TAMPA — Rick Mirer remembers that his offensive coordinator in his last two seasons at Notre Dame was only six years older than he was, but there was still much to be learned from Skip Holtz.
"We knew he was just getting started in coaching, but he knew a lot of football," Mirer said of USF's new football coach, who he worked closely with in 1991 and 1992. "As a player, you were drawn to the guy because there was a positive energy around him. Not everybody is like that. He was always very positive, very enthusiastic, a high-energy coach, upbeat and optimistic."
Holtz has said he is undecided on what kind of offense and defense he will run at USF, and that he wants to evaluate the talent on his roster and find an offense that matches the Bulls' strengths. The official titles of his nine full-time assistants will be finalized after signing day.
What kind of coach can USF's players expect? Former Tampa Bay Storm quarterback Shane Stafford, who played for Holtz at Connecticut from 1995-98, said Holtz makes an impact on his players, off the field as much as on it.
"He's a great coach, but an unbelievable man. He's a father figure," Stafford said. "When you do something wrong, he'll be tough on you, but he'll make sure you understand why. He was my mentor, taught me how to be disciplined, how to be tough, how to be a good person, and not just saying thank you and please."
Stafford, who attended Holtz's introduction news conference Friday, said his favorite memory of playing under Holtz was earning Connecticut's first playoff win to clinch the program's first 10-win season.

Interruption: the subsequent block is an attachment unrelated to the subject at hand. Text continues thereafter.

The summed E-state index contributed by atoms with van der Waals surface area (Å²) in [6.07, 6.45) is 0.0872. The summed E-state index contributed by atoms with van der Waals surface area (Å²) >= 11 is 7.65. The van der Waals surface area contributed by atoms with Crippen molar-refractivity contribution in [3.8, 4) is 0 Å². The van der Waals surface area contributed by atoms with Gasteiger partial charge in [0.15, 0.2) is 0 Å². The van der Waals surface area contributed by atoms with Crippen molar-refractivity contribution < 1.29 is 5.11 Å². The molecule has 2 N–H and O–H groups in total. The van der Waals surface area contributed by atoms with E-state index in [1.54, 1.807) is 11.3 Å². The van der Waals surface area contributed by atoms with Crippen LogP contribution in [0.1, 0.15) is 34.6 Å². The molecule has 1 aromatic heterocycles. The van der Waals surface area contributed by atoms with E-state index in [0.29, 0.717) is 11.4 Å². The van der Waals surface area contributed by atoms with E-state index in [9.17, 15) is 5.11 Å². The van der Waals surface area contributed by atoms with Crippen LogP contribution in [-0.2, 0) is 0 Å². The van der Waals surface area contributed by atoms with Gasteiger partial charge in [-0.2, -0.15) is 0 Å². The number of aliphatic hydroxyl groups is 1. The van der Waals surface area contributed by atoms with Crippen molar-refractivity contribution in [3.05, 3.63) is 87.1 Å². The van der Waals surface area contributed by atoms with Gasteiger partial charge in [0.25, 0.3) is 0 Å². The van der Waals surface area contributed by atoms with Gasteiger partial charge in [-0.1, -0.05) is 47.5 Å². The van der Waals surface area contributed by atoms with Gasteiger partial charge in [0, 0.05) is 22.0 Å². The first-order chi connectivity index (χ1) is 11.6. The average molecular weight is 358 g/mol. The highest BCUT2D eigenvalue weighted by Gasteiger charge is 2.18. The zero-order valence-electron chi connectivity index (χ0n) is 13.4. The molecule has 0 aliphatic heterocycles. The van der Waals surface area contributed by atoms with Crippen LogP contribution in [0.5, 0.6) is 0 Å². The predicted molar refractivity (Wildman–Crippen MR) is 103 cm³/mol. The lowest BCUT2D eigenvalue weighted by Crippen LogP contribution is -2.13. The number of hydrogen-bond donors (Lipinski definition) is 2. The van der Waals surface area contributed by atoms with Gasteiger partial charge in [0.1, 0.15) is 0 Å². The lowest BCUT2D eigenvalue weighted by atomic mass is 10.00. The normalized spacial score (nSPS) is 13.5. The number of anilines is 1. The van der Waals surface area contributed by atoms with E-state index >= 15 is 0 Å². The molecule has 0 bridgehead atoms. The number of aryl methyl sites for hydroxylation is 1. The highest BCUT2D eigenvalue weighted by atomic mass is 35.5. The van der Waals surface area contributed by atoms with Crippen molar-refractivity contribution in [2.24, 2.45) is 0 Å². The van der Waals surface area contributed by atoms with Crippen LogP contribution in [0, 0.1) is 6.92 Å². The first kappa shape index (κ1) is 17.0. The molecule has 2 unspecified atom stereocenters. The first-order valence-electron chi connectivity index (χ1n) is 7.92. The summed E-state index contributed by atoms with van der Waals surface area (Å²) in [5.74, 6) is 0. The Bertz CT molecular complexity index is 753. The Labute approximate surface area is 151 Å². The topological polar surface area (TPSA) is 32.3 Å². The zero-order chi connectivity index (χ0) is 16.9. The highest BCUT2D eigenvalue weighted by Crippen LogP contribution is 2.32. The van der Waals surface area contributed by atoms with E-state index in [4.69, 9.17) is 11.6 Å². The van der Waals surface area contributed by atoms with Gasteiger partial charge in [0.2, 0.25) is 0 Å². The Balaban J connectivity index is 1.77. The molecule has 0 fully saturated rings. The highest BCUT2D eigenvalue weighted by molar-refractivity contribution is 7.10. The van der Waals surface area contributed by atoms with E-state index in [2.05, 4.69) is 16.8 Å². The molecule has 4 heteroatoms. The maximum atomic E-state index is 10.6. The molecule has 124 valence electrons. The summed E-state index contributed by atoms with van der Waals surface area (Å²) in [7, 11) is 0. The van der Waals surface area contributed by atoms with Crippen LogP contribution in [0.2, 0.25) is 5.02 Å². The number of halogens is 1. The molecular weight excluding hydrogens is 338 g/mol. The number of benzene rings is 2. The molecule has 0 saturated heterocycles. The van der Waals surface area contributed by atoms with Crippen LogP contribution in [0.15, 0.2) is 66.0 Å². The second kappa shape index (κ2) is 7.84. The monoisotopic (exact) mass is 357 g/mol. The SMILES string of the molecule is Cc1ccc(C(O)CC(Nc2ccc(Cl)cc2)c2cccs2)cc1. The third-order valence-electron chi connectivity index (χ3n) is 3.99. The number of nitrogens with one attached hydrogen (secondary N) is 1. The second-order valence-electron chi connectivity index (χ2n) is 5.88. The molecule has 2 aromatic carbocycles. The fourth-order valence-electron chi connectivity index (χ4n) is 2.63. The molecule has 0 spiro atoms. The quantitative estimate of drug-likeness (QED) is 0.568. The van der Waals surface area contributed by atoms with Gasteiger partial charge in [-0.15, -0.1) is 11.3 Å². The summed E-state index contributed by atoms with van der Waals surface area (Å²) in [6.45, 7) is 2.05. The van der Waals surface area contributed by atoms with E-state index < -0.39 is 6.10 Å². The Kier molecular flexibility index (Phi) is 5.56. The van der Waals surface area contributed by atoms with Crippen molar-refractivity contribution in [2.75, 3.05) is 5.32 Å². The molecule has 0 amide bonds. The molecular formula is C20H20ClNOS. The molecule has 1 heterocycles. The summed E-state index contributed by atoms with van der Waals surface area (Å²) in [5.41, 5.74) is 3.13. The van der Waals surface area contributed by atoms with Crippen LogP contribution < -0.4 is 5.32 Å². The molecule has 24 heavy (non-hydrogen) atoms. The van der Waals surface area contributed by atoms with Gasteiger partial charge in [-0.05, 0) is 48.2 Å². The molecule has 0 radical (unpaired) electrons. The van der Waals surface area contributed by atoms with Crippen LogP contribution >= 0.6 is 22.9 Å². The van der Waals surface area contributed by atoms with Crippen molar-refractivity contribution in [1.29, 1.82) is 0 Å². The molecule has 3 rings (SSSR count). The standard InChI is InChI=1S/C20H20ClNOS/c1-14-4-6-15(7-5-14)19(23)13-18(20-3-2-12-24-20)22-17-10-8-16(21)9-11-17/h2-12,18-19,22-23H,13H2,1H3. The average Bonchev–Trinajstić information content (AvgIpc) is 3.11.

Mirer, who spent 12 seasons as an NFL quarterback after being the No. 2 pick in the 1993 draft, thought highly enough of Holtz that when Notre Dame's head coaching position came open, he sent an e-mail to his old school lobbying for Holtz to be considered.
"I said he should throw his name in the hat for the Notre Dame job, bring back something that works, you know?" said Mirer, now retired and operating a winery near San Diego. "As far as USF, I'm all for it. I'm behind Skip 100 percent."
Of all the players who have played for Holtz, the most impressive right now is probably former East Carolina and current Titans running back Chris Johnson, the NFL offensive player of the year. Johnson, who joined the Pirates a year before Holtz did, became a breakout star as a senior in 2007, rushing for 1,423 yards and 17 touchdowns, with 528 yards receiving and six touchdowns through the air.
Johnson was a first-round draft pick in 2008 and this season became the sixth player in NFL history to rush for 2,000 yards. His success should help Holtz in recruiting, showing how a player can develop under his coaching then shine at the next level.
"I've been blessed," Holtz said. "Chris Johnsons, Rick Mirers and so many great players. Jerome Bettis and Ricky Watters, Deion Sanders at Florida State, being around those type of guys. Not just Chris Johnson, but that may be the name the players know the most right now. From my standpoint, it's knowing what it takes to get to that level. It's not all about talent. The ones that make it at that level are the ones that have talent, that have character and work habits and what it takes to get there.
"If you have talent, you're a flash-in-the-pan success. To be able to have the stability and longevity is all about the morals and work habits and the values, what it takes to be the type of person, student and player that you want to be."